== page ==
The Brown Booby (Sula leucogaster) is a large seabird.
The Brown Booby breeds on islands and coasts in the pantropical areas of the Atlantic and Pacific oceans, as well as frequenting the breeding grounds of the islands in the Gulf of Mexico and the Caribbean Sea.
It winters at sea over a wider area.
The adult brown booby reaches about 76 cm. (30 in.) in length. Its head and upper body are covered in dark brown, with the remainder being a contrasting white.
The juvenile form is gray-brown with darkening on the head, wings, and tail.
Their heads and backs are black, and their bellies are white. Their beaks are quite sharp and contain many jagged edges. They have short wings and long, tapered tails.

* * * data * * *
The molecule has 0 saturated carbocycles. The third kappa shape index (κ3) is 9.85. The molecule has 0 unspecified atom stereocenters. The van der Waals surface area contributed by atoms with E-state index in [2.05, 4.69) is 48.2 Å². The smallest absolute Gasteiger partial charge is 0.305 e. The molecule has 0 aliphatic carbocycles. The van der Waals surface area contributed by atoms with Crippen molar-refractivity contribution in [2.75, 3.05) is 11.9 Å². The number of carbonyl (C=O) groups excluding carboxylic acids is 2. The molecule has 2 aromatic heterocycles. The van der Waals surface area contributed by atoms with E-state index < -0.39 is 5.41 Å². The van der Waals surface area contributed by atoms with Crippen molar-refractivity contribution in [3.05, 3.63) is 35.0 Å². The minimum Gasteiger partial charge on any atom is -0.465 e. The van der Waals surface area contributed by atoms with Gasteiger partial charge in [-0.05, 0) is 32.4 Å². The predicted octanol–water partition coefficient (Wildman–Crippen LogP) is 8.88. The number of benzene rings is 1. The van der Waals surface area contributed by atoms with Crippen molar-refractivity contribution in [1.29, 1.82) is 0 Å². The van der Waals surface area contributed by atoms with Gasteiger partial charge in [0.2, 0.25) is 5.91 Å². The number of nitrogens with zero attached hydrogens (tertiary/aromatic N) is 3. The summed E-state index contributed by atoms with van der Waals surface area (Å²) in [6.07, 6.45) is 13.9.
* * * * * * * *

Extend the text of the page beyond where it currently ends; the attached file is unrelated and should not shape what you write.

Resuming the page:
Although they are powerful and agile fliers, they are particularly clumsy in takeoffs and landings; they use strong winds and high perches to assist their takeoffs.
Breeding / Nesting
Brown Booby pairs may remain together over several seasons. As part of the courtship ritual, they perform elaborate greeting “dances.”
They nest in large colonies. The average clutch consists of two chalky blue eggs that are placed on the ground in a mound of broken shells and vegetation.
Diet / Feeding:
They mainly eat small fish or squid which gather in groups near the surface. They may catch leaping fish while skimming the surface.
Brown Boobies are spectacular divers, plunging into the ocean at high speed.
Vocalizations / Calls:
Brown Bobbies are typically silent. However, they make the occasional grunting or quacking. sounds.